Frost, hail, heat and now the bats

Frost, hail, heat and now the bats

Chairman of the Batlow Fruit Co-op John Robson is confident that, although affected by the harsh weather conditions, this year's crop will be a success.
Chairman of the Batlow Fruit Co-op John Robson is confident that, although affected by the harsh weather conditions, this year’s crop will be a success.

The familiar crunch of juicy sweet apples can be heard throughout the Shire, with Batlow’s growers busy at work picking this year’s produce.

While Mother Nature has given the growers a challenge this season, with frosts, heat and hail all reducing crop numbers, farmers are confident that the quality of the remaining fruit will keep the market in their favour.

Owner of Wilgro Orchards since 1986, Ralph Wilson, has never before seen a season like this year’s.

“It has been the hottest season that I have ever experienced in Batlow,” Mr Wilson said.

“It’s been the first year we haven’t hired extra pickers for the whole season because there has not been enough crop for it to be economically feasible.

“The hardest part was keeping the water up, so it was nice to have the cool change and rain.”

Mr Wilson said the crops on the Western side of his property were most affected by the harsh weather conditions, his Galas almost completely wiped out by the frost back in November and only a third of the Kanzi’s able to be sold.

He will, however, be hiring pickers for a healthy Pink Lady crop in two or three weeks.

Fellow apple grower, Greg Mouat of Mouat’s Farm agreed that this season has been more difficult than usual.

“It certainly has been an interesting season this year,” Mr Mouat said.

“We’ve had the quadruple whammy – frosts, hail, heat and now overcast days with heavy rain and little sun.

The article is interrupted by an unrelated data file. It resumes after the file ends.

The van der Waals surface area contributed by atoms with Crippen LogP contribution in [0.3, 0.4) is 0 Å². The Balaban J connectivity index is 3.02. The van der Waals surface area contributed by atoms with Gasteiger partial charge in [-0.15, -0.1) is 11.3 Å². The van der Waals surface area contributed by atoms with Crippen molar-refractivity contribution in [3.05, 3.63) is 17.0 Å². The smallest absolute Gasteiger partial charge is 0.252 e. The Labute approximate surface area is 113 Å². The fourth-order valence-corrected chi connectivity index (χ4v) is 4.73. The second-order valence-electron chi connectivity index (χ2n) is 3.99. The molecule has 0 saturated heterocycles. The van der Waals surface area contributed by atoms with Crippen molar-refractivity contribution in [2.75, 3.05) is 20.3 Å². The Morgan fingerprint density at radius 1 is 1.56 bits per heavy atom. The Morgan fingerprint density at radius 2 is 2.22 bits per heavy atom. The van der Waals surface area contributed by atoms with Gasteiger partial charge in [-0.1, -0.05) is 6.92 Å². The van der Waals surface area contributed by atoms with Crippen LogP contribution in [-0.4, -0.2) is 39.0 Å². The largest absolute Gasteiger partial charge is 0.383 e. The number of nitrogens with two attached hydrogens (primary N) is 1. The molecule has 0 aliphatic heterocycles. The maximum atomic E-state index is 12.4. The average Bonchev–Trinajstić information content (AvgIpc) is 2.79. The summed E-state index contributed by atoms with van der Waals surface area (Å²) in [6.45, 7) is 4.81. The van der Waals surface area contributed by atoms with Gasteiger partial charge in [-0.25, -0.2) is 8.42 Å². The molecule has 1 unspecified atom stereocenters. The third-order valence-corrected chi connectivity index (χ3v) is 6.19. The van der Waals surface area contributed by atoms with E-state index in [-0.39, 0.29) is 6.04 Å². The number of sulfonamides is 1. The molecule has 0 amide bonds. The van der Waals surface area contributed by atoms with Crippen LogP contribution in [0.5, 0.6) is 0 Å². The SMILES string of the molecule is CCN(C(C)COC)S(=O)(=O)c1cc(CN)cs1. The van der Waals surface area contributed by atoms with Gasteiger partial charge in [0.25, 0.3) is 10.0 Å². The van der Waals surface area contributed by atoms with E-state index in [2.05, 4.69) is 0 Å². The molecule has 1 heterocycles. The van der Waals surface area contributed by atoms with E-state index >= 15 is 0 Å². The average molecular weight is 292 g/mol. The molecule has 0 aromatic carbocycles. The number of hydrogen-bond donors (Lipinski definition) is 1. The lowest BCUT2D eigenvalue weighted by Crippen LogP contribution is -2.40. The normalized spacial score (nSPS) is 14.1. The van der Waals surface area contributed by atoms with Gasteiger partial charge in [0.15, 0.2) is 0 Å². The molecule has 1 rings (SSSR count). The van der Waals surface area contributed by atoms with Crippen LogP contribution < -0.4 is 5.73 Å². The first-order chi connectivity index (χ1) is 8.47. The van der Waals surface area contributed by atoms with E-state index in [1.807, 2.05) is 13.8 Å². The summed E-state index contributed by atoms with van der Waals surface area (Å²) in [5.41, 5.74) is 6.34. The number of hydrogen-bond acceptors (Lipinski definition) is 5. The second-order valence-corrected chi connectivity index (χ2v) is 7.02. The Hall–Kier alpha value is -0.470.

“We were lucky enough to have dodged some of the bullets, with no frost or hail affecting our crops , but we have had significant burn damage, which has wiped out a high percentage of our crop.”

Like Mr Wilson’s property, trees on the western side of Mr Mouat’s crop were most affected by the harsh sun and dry heat, with early and mid-season varieties such as Kanzi, Green Star, Gala and Fuji most effected, while Pink Lady and Sundowner remaining in high numbers.

Many growers have had to go through a second thinning process as a result of the damage caused early this year from the sun.

It is, however, not only the weather which has made for a difficult season.

“The bats have come back in big numbers,” Mr Mouat said. They seem to have built up a colony in Tumut and although it’s not as bad as it was four years ago they have been a real problem over the last three or four weeks.”

“You can see that there is a certain point on each of the trees where the apples finish, it’s because the bats are eating them all,” he said indicating the consistently bare branches at the top of each row of trees.

Frustrated by the lack of support, Mr Mouat called on the local government to do something about the problem.

“Our livelihoods are at risk with the amount of bats and birds that are in the area attacking our crop and I encourage the government to look seriously at opportunities to protect the crops of growers throughout the region,” Mr Mouat said.